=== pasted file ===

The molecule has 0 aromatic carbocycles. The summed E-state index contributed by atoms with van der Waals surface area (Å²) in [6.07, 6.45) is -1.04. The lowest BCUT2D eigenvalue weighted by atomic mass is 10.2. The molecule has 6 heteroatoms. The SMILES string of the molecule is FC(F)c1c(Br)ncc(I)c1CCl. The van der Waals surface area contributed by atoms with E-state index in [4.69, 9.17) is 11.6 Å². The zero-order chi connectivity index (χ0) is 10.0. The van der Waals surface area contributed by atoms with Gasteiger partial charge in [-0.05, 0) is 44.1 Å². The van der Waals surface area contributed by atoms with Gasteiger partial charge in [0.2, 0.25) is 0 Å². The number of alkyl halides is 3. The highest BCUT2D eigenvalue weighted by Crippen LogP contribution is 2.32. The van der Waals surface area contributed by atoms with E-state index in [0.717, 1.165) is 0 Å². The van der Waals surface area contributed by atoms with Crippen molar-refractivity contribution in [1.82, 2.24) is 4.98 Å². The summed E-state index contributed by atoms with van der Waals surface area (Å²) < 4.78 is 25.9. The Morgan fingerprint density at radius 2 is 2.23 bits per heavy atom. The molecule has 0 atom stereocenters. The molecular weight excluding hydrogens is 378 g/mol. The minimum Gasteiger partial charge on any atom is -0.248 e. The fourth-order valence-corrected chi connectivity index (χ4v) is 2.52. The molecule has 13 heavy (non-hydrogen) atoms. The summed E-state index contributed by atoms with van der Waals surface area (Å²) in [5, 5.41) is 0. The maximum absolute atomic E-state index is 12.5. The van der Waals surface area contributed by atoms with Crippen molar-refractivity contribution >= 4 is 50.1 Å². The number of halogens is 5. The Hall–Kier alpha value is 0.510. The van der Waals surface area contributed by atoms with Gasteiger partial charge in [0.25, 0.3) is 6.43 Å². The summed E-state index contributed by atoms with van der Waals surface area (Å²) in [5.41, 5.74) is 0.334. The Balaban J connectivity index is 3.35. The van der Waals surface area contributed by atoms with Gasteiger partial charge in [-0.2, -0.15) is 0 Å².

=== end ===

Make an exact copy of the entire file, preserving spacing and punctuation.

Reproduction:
The molecule has 0 aromatic carbocycles. The summed E-state index contributed by atoms with van der Waals surface area (Å²) in [6.07, 6.45) is -1.04. The lowest BCUT2D eigenvalue weighted by atomic mass is 10.2. The molecule has 6 heteroatoms. The SMILES string of the molecule is FC(F)c1c(Br)ncc(I)c1CCl. The van der Waals surface area contributed by atoms with E-state index in [4.69, 9.17) is 11.6 Å². The zero-order chi connectivity index (χ0) is 10.0. The van der Waals surface area contributed by atoms with Gasteiger partial charge in [-0.05, 0) is 44.1 Å². The van der Waals surface area contributed by atoms with Gasteiger partial charge in [0.2, 0.25) is 0 Å². The number of alkyl halides is 3. The highest BCUT2D eigenvalue weighted by Crippen LogP contribution is 2.32. The van der Waals surface area contributed by atoms with E-state index in [0.717, 1.165) is 0 Å². The van der Waals surface area contributed by atoms with Crippen molar-refractivity contribution in [1.82, 2.24) is 4.98 Å². The summed E-state index contributed by atoms with van der Waals surface area (Å²) < 4.78 is 25.9. The Morgan fingerprint density at radius 2 is 2.23 bits per heavy atom. The molecule has 0 atom stereocenters. The molecular weight excluding hydrogens is 378 g/mol. The minimum Gasteiger partial charge on any atom is -0.248 e. The fourth-order valence-corrected chi connectivity index (χ4v) is 2.52. The molecule has 13 heavy (non-hydrogen) atoms. The summed E-state index contributed by atoms with van der Waals surface area (Å²) in [5, 5.41) is 0. The maximum absolute atomic E-state index is 12.5. The van der Waals surface area contributed by atoms with Crippen molar-refractivity contribution >= 4 is 50.1 Å². The number of halogens is 5. The Hall–Kier alpha value is 0.510. The van der Waals surface area contributed by atoms with Gasteiger partial charge in [0.25, 0.3) is 6.43 Å². The summed E-state index contributed by atoms with van der Waals surface area (Å²) in [5.41, 5.74) is 0.334. The Balaban J connectivity index is 3.35. The van der Waals surface area contributed by atoms with Gasteiger partial charge in [-0.2, -0.15) is 0 Å².